Table IV.1 presents the baseline levels identified for each residential dishwasher product class.

Table IV.1—Baseline Efficiency Levels Back to Top
Product class Annual energy use (kWh/year) Per-cycle water consumption (gal/cycle)
Standard 307 5.0
Compact 222 3.5

b. Higher Energy Efficiency Levels

Table IV.2 shows the efficiency levels DOE selected for standard residential dishwashers in this NOPR analysis.

Table IV.2—Residential Dishwasher Efficiency Levels—Standard Product Class Back to Top
Efficiency level Annual energy use (kWh/year) Per-cycle water consumption (gal/cycle)
0—Baseline 307 5.00
1 295 4.25
2 280 3.50
3 234 3.10
4—Max-Tech 180 2.22

For standard residential dishwashers, DOE selected efficiency levels according to key levels identified in other efficiency programs and based on availability of products on the market. Efficiency Level 1 corresponds to the existing ENERGY STAR [19] criteria for standard residential dishwashers. Efficiency Level 2 corresponds to potential ENERGY STAR criteria identified during the process of setting the current ENERGY STAR criteria. This level was included in the Draft 2 V5.0 Dishwashers Specification, released on February 3, 2011. [20] Efficiency Level 3 is a gap-fill level developed as described below. Efficiency Level 4 is the max-tech efficiency level, as defined by the maximum available technology that DOE identified on the market at the time of its analysis. DOE did not identify any working prototypes that were more efficient than this maximum available technology. [21]

To determine the appropriate Efficiency Level 3, DOE surveyed the products currently available on the market in the United States. DOE's Compliance Certification Database [22] contains standard residential dishwasher models with a range of rated annual energy consumption and per-cycle water consumption between the max-tech and baseline. However, after removing products certified using a cold-water connection, which DOE screened out as a technology option as discussed in section IV.B of this NOPR, DOE observed that very few products are available with rated annual energy consumption below 234 kWh/year and per-cycle water consumption below 3.1 gal/cycle. Figure IV.1 shows the distribution of standard residential dishwashers included in DOE's Compliance Certification Database, after removing models certified using a cold-water connection. DOE developed efficiency level 3 based on this distribution.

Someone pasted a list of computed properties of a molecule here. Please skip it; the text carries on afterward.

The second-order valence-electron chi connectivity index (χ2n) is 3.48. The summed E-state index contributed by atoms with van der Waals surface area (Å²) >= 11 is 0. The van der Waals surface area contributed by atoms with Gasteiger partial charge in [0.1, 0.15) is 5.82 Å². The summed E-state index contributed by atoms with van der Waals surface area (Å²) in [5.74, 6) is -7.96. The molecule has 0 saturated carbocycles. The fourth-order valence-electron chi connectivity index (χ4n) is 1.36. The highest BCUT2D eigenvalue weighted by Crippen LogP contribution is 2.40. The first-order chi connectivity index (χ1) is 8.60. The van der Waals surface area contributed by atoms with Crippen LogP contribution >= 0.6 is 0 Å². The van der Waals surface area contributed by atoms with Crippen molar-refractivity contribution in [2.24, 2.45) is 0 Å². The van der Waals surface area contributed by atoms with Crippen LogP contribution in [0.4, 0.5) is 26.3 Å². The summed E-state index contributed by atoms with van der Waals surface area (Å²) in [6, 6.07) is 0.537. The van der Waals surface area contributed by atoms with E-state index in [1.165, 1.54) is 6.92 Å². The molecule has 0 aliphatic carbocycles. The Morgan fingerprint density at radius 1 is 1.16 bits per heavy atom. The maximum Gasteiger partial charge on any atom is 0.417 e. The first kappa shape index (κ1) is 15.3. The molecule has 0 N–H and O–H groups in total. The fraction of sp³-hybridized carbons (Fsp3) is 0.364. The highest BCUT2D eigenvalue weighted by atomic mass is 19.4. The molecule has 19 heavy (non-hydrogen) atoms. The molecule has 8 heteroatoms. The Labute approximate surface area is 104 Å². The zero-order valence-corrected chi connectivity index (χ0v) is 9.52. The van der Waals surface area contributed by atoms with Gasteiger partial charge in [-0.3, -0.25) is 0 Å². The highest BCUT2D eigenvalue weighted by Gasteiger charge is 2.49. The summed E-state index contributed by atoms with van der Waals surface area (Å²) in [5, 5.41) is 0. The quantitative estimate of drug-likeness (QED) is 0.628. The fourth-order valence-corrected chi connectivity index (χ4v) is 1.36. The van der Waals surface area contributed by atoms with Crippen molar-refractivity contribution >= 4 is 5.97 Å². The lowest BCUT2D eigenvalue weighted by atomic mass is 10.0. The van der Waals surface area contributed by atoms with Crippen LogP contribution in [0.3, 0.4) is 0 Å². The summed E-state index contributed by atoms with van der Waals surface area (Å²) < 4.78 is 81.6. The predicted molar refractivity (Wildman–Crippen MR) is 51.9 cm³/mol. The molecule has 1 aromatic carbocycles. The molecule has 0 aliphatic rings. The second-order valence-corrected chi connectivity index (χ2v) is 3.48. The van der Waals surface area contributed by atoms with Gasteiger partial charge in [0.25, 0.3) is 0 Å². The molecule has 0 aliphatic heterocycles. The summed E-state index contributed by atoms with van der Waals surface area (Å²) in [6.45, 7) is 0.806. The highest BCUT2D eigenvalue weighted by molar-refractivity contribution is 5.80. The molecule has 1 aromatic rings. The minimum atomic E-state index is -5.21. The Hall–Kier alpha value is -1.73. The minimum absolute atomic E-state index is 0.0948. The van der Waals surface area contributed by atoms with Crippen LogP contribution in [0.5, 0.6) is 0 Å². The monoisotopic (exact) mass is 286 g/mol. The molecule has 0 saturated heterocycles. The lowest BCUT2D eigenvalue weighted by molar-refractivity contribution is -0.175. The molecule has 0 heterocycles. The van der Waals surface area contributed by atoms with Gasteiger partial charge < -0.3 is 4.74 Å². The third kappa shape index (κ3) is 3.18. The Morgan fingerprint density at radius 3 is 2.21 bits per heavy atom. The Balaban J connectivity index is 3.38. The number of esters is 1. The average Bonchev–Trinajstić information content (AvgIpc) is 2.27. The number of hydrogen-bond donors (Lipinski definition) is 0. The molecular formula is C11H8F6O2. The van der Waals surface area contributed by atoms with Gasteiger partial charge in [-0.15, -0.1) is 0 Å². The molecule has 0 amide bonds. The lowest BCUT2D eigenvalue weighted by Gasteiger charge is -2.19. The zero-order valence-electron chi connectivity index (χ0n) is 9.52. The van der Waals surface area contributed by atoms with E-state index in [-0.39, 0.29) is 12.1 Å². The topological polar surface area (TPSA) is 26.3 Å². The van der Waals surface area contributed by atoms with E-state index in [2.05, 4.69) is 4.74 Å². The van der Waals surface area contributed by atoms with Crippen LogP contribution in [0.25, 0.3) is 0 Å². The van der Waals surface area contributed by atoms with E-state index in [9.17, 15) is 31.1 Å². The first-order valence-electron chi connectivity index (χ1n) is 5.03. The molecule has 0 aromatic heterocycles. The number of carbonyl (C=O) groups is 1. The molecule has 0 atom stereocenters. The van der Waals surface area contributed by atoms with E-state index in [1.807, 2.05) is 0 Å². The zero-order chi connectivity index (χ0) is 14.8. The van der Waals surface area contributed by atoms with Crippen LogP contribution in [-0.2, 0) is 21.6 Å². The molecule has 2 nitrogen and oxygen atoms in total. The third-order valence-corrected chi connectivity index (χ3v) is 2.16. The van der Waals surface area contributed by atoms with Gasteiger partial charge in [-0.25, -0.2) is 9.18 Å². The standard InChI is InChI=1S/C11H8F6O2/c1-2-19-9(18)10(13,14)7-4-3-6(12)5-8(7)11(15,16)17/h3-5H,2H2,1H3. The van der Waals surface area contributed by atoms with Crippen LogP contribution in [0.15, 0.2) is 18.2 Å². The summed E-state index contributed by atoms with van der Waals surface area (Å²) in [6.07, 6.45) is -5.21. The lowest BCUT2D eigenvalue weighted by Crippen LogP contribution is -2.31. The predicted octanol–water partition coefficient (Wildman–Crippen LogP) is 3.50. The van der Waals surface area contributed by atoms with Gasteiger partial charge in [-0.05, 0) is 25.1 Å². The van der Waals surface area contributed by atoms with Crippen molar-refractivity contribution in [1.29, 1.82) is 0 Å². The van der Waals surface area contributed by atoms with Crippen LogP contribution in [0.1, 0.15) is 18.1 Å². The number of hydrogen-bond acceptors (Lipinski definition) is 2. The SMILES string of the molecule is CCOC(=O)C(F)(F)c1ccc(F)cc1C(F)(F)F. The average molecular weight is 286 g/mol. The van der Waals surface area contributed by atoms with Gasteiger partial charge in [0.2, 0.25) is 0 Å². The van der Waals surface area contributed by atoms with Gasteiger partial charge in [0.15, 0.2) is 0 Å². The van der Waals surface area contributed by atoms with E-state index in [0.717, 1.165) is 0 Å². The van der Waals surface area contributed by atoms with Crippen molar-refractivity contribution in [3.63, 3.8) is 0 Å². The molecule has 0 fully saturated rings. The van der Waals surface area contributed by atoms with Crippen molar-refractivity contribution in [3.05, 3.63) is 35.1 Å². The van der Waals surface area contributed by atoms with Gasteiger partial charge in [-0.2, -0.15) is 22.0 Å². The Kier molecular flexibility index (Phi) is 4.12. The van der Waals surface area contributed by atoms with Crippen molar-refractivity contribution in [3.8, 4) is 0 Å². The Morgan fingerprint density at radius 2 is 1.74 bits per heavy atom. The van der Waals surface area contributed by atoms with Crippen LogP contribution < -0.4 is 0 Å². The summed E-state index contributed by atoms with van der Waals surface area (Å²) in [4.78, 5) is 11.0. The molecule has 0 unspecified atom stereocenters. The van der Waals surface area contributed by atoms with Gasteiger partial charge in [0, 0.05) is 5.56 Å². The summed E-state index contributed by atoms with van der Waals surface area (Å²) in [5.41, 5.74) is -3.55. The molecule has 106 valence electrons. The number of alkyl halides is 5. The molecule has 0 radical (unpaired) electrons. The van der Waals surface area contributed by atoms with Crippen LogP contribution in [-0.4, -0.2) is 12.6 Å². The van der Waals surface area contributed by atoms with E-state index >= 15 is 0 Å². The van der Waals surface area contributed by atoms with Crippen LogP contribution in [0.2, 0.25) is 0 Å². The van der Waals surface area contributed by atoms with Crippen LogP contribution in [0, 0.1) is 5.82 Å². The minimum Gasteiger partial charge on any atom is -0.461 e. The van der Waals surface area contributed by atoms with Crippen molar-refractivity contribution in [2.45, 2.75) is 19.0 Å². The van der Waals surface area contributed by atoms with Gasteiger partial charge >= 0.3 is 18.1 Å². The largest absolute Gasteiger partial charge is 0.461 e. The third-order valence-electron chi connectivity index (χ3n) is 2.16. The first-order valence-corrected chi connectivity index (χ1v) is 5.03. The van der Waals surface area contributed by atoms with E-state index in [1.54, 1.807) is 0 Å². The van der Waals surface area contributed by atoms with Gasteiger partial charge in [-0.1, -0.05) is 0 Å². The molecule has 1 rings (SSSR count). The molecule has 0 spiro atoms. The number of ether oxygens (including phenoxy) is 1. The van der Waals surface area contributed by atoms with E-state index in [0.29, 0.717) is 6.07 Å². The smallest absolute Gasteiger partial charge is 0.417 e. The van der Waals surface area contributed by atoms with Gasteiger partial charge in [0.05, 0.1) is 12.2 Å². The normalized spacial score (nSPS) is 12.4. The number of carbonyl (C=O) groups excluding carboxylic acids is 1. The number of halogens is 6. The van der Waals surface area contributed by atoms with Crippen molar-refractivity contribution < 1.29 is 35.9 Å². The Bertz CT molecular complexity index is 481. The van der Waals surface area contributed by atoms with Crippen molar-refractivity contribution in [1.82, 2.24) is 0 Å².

Table IV.3 shows the efficiency levels DOE considered for compact residential dishwashers in this NOPR analysis.

Table IV.3—Residential Dishwasher Efficiency Levels—Compact Product Class Back to Top
Efficiency Level Annual energy use (kWh/year) Per-cycle water consumption (gal/cycle)
0—Baseline 222 3.50
1 203 3.10
2—Max-Tech 141 2.00

Based on basic model numbers listed in DOE's Compliance Certification Database, DOE expects that fewer than 10 individual compact basic models are currently available on the market. The majority of models included in the Compliance Certification Database are also rated either at the baseline or max-tech efficiency level. In the ENERGY STAR Draft 2 Version 6.0 Residential Dishwasher Specification [24] , however, the Environmental Protection Agency proposed eligibility criteria for compact residential dishwashers consistent with Efficiency Level 1 shown in Table IV.3. As part of its proposal, ENERGY STAR discussed feasible energy and water improvements for compact products with manufacturers. ENERGY STAR's supporting analysis included the expected design options manufacturers would use to reach this intermediate efficiency level. Accordingly, DOE considered the proposed compact ENERGY STAR criteria as an efficiency level in this analysis. Efficiency Level 2 is the maximum available efficiency level, as defined by the maximum available technology that DOE could identify on the market at the time of its analysis. DOE did not identify any working prototypes that were more efficient than the maximum available technology.

2. Manufacturer Production Cost Estimates

Based on product teardowns and cost modeling, DOE developed overall cost-efficiency relationships for the standard and compact residential dishwasher product classes. DOE selected products covering the range of efficiencies available on the market for the teardown analysis. During the teardown process, DOE created detailed BOMs that included all components and processes used to manufacture the products. DOE used the BOMs from the teardowns as an input to a cost model, which was used to calculate the MPC for each product torn down.